TV Review: Netflix's Mark Cavendish documentary is an inspiration

Mark Cavendish
Mark Cavendish Mark Cavendish

Mark Cavendish, Never Enough, Netflix 

Mark Cavendish may be a cycling great, but like almost all the hyper successful he’s not the easiest of characters to deal with. 

In a 2015 press conference – repeated in this Netflix documentary – Cavendish had an extraordinary interaction with a journalist. 

At the time, the relationship between the media and professional cycling was at an all-time low following the Lance Armstrong doping allegations. 

Nonetheless, Cavendish’s reaction to a question about it was extraordinary.  He fired a question back at the reporter, enquiring if he was “100% certain” that another journalist in the room wasn’t having an affair with his wife.  Although Cavendish said it in a more, well, direct manner. 

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Unpleasant, but not entirely surprising from a winner as focused as Cavendish on letting nothing get in the way of his success. 

By the following year, the ‘Manx Missile’ was within four wins of equaling Eddy Merckx’s all-time record of 34 Tour de France victories. 

And then it began to fall apart, with Cavendish suffering five years of physical and mental ill health, injury and poor form. 

Never Enough reveals the turmoil faced by Cavendish, and by extension his wife Peta, as his view of himself as a serial winner fell to pieces during this period. 

The dark times appeared to start after he was eliminated from the Tour in 2018 after missing the time cut. 

The time cut is a complicated calculation and Cavendish as a heavier sprinter would expect to be off the back of the Peloton, but he has always been expert in managing his output to arrive at the finish just inside the time cut. 

This time he couldn’t.  He was empty, couldn’t make the line in time and was eliminated from the race, meaning he wouldn’t be around to contest the flatter sprinting stages, in particular the final day on the Champs Elysees. 

Cavendish went to a dark place and is brave enough to talk us through it in Never Enough.  His wife admits that she feared she wouldn’t be able to take any more and would have to walk away.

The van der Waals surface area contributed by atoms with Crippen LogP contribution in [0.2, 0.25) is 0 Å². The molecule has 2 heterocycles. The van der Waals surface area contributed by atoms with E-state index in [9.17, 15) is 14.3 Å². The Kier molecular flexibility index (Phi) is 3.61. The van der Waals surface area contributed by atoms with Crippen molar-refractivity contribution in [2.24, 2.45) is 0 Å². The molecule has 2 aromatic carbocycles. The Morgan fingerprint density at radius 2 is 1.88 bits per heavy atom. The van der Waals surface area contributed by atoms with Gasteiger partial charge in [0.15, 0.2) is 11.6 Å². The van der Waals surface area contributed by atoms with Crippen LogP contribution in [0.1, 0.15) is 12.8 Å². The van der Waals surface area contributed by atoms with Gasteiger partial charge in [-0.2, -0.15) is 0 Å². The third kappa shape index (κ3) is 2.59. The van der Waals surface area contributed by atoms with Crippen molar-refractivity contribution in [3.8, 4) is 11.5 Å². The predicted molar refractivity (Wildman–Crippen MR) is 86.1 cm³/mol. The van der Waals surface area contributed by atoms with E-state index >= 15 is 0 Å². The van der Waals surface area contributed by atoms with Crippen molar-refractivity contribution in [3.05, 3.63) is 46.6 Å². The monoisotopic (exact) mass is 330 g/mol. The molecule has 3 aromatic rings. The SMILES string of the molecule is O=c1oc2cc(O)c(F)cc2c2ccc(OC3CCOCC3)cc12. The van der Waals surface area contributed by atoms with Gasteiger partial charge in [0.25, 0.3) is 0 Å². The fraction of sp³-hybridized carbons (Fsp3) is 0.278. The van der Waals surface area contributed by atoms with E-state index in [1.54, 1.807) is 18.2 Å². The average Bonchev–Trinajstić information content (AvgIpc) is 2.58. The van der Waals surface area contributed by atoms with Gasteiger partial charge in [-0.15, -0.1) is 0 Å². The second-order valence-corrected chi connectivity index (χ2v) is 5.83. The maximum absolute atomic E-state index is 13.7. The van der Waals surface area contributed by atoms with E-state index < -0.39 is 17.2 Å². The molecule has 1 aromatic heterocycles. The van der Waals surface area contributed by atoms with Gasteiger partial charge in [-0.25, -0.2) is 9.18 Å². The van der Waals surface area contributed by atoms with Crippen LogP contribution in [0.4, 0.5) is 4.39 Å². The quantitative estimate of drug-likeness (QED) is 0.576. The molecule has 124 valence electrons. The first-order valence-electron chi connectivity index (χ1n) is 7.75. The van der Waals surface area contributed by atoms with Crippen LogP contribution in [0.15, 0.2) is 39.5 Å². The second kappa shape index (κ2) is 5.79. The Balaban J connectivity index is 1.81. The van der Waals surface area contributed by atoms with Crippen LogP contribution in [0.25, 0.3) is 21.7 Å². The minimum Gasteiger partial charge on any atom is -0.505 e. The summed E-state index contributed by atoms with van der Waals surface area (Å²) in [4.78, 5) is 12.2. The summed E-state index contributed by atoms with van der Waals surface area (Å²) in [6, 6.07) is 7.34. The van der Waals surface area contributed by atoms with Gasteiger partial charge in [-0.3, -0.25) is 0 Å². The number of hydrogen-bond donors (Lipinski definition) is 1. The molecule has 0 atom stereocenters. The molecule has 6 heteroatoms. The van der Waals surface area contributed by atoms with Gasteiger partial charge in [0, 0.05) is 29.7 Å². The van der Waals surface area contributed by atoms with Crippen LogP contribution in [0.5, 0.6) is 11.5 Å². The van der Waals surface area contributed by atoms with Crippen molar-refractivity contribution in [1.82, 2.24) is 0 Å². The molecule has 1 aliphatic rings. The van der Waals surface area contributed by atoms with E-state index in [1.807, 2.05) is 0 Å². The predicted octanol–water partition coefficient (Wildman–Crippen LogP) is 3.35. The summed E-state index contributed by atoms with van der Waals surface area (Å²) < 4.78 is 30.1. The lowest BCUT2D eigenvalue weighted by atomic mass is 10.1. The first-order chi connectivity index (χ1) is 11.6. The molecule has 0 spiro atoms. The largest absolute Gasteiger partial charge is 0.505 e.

Mark with wife Peta and new baby
Mark with wife Peta and new baby Mark with wife Peta and new baby

He suffered through the fatigue inducing Epstein-Barr virus (which went undiagnosed for a long time) an eating disorder and was diagnosed as clinically depressed. 

But like the great champion he is, Cavendish found a way back. 

His return to the 2021 tour was partially because of his improving form, but also because of a hunch and emotional decision by legendary team principal Patrick Lefevere. 

Lefevere admits that Cavendish was paid very little for his appearance in that tour, but you suspect that he didn’t care. 

In one of the great sporting comebacks, Cavendish won four stages and drew level with the great Merckx. 

That was a big deal in this part of the world, but the excitement in the cycling loving nations of mainland Europe (France, Italy, Belgium, Netherlands) was on a different level. 

Surprisingly, he was overlooked for the 2022 tour, but found a way back with a Kazakhstan team contract this year. 

In dramatic scenes, Cavendish was within a few wheel-widths of breaking the record only to miss a gear and then the following day crash out of the race. 

Notionally, the 38-year-old is retired but Astana have let it be known that a place is available for him on the ‘24 tour. 

It’s an inspiring sporting comeback story, excellently and sensitively explained by Netflix with informed commentators and honest, albeit troubling, words from the man himself. 

You can but only hope Cav can find a way to come back next year and get the record he deseveres.  The sporting world will celebrate.